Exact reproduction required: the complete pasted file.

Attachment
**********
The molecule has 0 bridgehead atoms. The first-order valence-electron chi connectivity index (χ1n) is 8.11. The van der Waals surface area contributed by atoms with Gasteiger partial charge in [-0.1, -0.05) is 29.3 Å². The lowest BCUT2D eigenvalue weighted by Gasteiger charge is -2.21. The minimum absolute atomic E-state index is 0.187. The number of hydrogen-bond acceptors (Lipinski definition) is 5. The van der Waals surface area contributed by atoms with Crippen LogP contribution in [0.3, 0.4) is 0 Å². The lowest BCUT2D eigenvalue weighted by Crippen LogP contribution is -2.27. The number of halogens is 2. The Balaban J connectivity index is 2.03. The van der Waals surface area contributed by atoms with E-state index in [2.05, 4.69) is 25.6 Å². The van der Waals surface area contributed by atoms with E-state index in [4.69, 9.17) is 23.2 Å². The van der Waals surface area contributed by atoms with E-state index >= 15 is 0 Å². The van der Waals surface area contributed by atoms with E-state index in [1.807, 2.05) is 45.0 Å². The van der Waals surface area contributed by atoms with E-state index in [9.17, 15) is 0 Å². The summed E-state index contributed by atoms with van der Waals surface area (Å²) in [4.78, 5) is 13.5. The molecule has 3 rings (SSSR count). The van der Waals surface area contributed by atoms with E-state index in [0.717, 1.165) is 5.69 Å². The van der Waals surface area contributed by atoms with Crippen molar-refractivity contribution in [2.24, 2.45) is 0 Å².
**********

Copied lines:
The molecule has 0 bridgehead atoms. The first-order valence-electron chi connectivity index (χ1n) is 8.11. The van der Waals surface area contributed by atoms with Gasteiger partial charge in [-0.1, -0.05) is 29.3 Å². The lowest BCUT2D eigenvalue weighted by Gasteiger charge is -2.21. The minimum absolute atomic E-state index is 0.187. The number of hydrogen-bond acceptors (Lipinski definition) is 5. The van der Waals surface area contributed by atoms with Crippen LogP contribution in [0.3, 0.4) is 0 Å². The lowest BCUT2D eigenvalue weighted by Crippen LogP contribution is -2.27. The number of halogens is 2. The Balaban J connectivity index is 2.03. The van der Waals surface area contributed by atoms with E-state index in [2.05, 4.69) is 25.6 Å². The van der Waals surface area contributed by atoms with E-state index in [4.69, 9.17) is 23.2 Å². The van der Waals surface area contributed by atoms with E-state index >= 15 is 0 Å². The van der Waals surface area contributed by atoms with E-state index in [1.807, 2.05) is 45.0 Å². The van der Waals surface area contributed by atoms with E-state index in [9.17, 15) is 0 Å². The summed E-state index contributed by atoms with van der Waals surface area (Å²) in [4.78, 5) is 13.5. The molecule has 3 rings (SSSR count). The van der Waals surface area contributed by atoms with E-state index in [0.717, 1.165) is 5.69 Å². The van der Waals surface area contributed by atoms with Crippen molar-refractivity contribution in [2.24, 2.45) is 0 Å².